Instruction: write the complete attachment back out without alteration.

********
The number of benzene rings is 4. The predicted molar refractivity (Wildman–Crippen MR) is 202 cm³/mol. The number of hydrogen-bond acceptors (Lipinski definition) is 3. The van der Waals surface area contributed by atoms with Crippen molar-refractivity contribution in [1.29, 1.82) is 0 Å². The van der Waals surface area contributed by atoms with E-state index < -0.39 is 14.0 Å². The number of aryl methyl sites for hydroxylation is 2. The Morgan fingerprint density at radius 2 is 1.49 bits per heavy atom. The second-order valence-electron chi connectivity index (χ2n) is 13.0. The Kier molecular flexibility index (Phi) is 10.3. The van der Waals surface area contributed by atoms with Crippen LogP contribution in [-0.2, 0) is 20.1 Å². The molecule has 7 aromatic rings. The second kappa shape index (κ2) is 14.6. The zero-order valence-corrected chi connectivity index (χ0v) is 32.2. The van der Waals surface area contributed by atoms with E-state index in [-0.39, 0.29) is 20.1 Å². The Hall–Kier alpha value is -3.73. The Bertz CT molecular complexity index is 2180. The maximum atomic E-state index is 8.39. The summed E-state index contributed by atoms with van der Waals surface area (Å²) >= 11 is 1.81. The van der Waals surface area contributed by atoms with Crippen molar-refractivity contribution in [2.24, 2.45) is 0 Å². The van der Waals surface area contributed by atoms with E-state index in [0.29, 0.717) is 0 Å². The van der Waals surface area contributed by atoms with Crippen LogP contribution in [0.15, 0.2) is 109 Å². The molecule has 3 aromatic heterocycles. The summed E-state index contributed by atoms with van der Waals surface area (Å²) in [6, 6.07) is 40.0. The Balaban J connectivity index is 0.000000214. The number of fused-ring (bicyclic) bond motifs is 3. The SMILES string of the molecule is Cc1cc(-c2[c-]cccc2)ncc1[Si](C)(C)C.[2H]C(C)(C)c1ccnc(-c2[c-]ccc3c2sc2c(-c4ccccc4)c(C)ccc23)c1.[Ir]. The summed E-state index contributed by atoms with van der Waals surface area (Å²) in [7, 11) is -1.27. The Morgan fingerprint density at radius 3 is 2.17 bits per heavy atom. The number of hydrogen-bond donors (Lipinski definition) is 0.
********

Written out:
The number of benzene rings is 4. The predicted molar refractivity (Wildman–Crippen MR) is 202 cm³/mol. The number of hydrogen-bond acceptors (Lipinski definition) is 3. The van der Waals surface area contributed by atoms with Crippen molar-refractivity contribution in [1.29, 1.82) is 0 Å². The van der Waals surface area contributed by atoms with E-state index < -0.39 is 14.0 Å². The number of aryl methyl sites for hydroxylation is 2. The Morgan fingerprint density at radius 2 is 1.49 bits per heavy atom. The second-order valence-electron chi connectivity index (χ2n) is 13.0. The Kier molecular flexibility index (Phi) is 10.3. The van der Waals surface area contributed by atoms with Crippen LogP contribution in [-0.2, 0) is 20.1 Å². The molecule has 7 aromatic rings. The second kappa shape index (κ2) is 14.6. The zero-order valence-corrected chi connectivity index (χ0v) is 32.2. The van der Waals surface area contributed by atoms with E-state index in [-0.39, 0.29) is 20.1 Å². The Hall–Kier alpha value is -3.73. The Bertz CT molecular complexity index is 2180. The maximum atomic E-state index is 8.39. The summed E-state index contributed by atoms with van der Waals surface area (Å²) >= 11 is 1.81. The van der Waals surface area contributed by atoms with Crippen molar-refractivity contribution in [2.24, 2.45) is 0 Å². The van der Waals surface area contributed by atoms with E-state index in [0.29, 0.717) is 0 Å². The van der Waals surface area contributed by atoms with Crippen LogP contribution in [0.15, 0.2) is 109 Å². The molecule has 3 aromatic heterocycles. The summed E-state index contributed by atoms with van der Waals surface area (Å²) in [6, 6.07) is 40.0. The Balaban J connectivity index is 0.000000214. The number of fused-ring (bicyclic) bond motifs is 3. The SMILES string of the molecule is Cc1cc(-c2[c-]cccc2)ncc1[Si](C)(C)C.[2H]C(C)(C)c1ccnc(-c2[c-]ccc3c2sc2c(-c4ccccc4)c(C)ccc23)c1.[Ir]. The summed E-state index contributed by atoms with van der Waals surface area (Å²) in [7, 11) is -1.27. The Morgan fingerprint density at radius 3 is 2.17 bits per heavy atom. The number of hydrogen-bond donors (Lipinski definition) is 0.